The former governor now heads a faction of the APC in Zamfara State having rejected the leadership of Governor Bello Matawalle. His inability to manage the crisis in his state that caused the APC to lose the state in 2019 therefore puts his leadership powers to question. Also, Yari, who is a former chairman of the Nigerian Governors’ Forum, has been a regular guest of the EFCC. In a court document filed in 2017, the EFCC stated that it received an intelligence in January 2017 alleging “conspiracy, criminal misappropriation of public funds involving the sum of N19,439,225,871.11 out of the Paris Club refunds made by the Federal Government in favour of the 36 states of the federation”. The commission had in the court filing, sought an order of forfeiture of N500m and $500,000 allegedly recovered from Mr Yari.
Senator Al-Makura was governor of Nasarawa State, North-Central from 2011 to 2019. He is rumoured to be one of the favourites due to his closeness to the President since their days together in the defunct Congress for Progressive Change. However, he has also been on the EFCC radar in recent times along with his wife. Last year he visited the EFCC headquarters a couple of times to answer questions on money laundering running into billions of naira. The former governor, however, said he was only invited by the EFCC but never detained.
Ali Modu Sheriff
Sheriff was governor of Borno State in the North-East between 2003 and 2011. A founding member of the APC, Sheriff defected to the PDP ahead of the 2015 elections and later served as the acting chairman of the party in 2016. In 2018 he returned to the APC.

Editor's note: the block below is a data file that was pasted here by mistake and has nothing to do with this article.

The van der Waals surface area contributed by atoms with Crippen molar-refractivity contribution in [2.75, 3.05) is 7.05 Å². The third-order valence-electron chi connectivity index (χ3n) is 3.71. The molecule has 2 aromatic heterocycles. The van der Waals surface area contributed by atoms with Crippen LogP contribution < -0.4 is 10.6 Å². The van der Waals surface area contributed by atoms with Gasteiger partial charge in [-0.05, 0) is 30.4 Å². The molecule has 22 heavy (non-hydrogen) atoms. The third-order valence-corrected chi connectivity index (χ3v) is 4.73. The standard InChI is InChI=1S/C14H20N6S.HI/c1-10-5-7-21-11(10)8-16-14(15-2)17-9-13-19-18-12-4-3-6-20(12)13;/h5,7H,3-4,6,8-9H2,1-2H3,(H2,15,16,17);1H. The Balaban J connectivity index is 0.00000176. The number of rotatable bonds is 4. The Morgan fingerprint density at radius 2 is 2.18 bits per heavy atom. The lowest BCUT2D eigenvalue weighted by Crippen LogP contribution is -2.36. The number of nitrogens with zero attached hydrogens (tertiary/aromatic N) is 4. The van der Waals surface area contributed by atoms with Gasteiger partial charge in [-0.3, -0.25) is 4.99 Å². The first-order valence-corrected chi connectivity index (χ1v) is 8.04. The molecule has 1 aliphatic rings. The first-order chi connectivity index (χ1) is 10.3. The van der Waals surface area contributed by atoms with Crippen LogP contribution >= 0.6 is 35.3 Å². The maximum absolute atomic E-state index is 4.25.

Sheriff has also been under investigation by the EFCC for nearly a decade and has been detained several times for allegedly mismanaging public funds while he was governor. In 2016 he was grilled for allegedly receiving N40m out of the N23bn funds disbursed by a former Minister of Petroleum Resources, Diezani Alsion-Madueke. Sheriff’s penchant for switching political parties could work against him.
Yuguda was governor of Bauchi State, North-East, between 2007 and 2015 as a member of the Peoples Democratic Party. Although his publicity has not been as pronounced as others, he told journalists last month that “I confirm that I have declared an interest. But I am still making consultations before my final decision”. Yuguda joined politics after reaching the pinnacle of his career as Managing Director of the defunct NAL Merchant Bank. He also served as Minister of State for Transport and later aviation in former President Olusegun’s administration.
Yuguda is also on the EFCC radar. His successor, ex-Governor Mohammed Abubakar, launched a probe into his administration, alleging that he spent N6.181bn as security votes within a period of four months in 2015 during his tenure. The state cited a curious withdrawal of N2,191, 248,744.71 within 10 days under the guise of security votes. Yuguda’s house was seized by the EFCC. However, nothing has been heard of his case since he joined the APC in December 2018.
Senator Goje was Governor of Gombe State between 2003 and 2011 as a member of the PDP. After leaving office, he spent eight years battling corruption charges levelled against him by the EFCC but in 2019, after 17 charges were struck out by the court while two were still pending, the Office of the Attorney-General of the Federation controversially withdrew the case in 2019 during the race for the Senate Presidency when Goje stepped down for the Presidency’s anointed candidate, Senator Ahmad Lawan. Goje, who had been engaged in an intense feud with Governor Inuwa Yahaya in recent months, recently buried the hatchet with the governor after the national leadership of the party intervened.